Citing heavy investments in data security and IT infrastructure, Equifax Inc. this week named a former IBM tech chief for Watson as its new chief technology officer.
Bryson Koehler will oversee the Atlanta-based credit bureau’s global information technology strategy and development, working closely with the product, data and analytics teams, the Wall Street Journal reported Thursday.
He replaces Mark Rohrwasser, the company’s interim chief information officer, who will work closely with Mr. Koehler during his transition into the new role, before resuming his former post as CIO for the company’s international business unit, according to a spokeswoman.
The move is effective immediately, she said.
He comes to the company after nearly two years as CTO of Watson, International Business Machine Corp.’s artificial intelligence division, as well as its cloud platform. There, he led a team that included cloud engineers, architects and security professionals, Equifax said in a statement.
Among other initiatives, Mr. Koehler “brought all of the security teams together to ensure IBM had the world’s most compliant cloud, strengthening the company’s technical credibility,” the company said.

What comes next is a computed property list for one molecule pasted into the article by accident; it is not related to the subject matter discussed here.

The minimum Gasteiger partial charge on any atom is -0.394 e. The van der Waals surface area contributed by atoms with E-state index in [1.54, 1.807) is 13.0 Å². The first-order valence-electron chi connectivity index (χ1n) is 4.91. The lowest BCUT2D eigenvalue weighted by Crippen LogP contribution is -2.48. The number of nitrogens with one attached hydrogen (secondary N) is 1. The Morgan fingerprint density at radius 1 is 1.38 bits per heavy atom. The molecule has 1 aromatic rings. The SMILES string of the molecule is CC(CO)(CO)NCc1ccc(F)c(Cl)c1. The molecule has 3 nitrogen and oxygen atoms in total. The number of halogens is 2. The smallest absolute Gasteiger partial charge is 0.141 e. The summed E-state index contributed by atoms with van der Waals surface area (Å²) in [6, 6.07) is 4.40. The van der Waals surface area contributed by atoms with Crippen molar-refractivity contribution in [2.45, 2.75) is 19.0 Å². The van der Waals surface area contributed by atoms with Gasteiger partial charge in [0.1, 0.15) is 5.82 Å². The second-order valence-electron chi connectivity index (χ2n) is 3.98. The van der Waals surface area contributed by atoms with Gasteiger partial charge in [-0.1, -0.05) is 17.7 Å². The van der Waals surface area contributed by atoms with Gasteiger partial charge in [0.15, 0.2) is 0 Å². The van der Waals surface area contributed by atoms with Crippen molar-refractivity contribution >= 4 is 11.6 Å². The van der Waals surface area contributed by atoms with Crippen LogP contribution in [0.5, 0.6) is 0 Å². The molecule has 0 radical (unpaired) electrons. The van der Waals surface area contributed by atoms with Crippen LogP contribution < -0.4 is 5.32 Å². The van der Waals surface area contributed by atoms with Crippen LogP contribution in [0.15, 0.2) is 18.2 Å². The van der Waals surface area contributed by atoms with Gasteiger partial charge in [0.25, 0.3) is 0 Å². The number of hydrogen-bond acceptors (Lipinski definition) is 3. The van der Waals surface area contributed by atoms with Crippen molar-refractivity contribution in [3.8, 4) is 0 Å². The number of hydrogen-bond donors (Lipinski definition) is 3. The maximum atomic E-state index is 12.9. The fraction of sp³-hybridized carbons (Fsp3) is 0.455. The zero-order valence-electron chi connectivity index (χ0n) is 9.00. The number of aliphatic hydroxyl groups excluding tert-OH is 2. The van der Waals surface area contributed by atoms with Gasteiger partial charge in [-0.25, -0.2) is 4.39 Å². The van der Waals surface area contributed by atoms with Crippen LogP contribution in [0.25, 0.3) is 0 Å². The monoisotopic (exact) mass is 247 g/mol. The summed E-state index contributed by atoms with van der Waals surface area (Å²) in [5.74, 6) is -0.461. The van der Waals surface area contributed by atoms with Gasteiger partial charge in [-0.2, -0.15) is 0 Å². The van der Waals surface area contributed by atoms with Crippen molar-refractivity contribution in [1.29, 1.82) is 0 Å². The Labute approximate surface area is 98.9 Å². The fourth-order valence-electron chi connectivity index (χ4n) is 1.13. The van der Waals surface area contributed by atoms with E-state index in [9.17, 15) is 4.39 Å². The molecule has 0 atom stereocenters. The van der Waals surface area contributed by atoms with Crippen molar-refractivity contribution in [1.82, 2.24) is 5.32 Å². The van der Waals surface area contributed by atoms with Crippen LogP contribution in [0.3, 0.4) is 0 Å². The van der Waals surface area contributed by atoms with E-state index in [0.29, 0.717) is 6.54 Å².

He was previously chief technology and information officer at The Weather Company, which was acquired by IBM in 2015.
Last year, Equifax disclosed a massive data breach in its IT systems that compromised personal information on nearly 150 million U.S. consumers.
Mr. Koehler, in a statement, called cloud-based artificial-intelligence technology “a game changer for developing secure and reliable data-driven products.”
“I bring my passion for technology and an incredible set of learnings from my previous positions so I can help further accelerate our transformation into the world’s leading data insights provider,” he told CIO Journal in an email.
Mark Begor, Equifax chief executive, said the move comes as the company continues to “invest heavily” in data security and enhancing IT infrastructure, according to a statement.
“This is paramount to our future success as we advance our technology capabilities, and enhance data security,” Mr. Begor said.
Garrett Bekker, a cyber security analyst at 451 Research, said AI and machine learning knowhow is becoming pervasive in IT security efforts.
“It’s becoming less common to run across a security vendor that doesn’t have some AI or machine learning angle, and eventually most of them will have incorporated AI or machine learning in some way,” he said.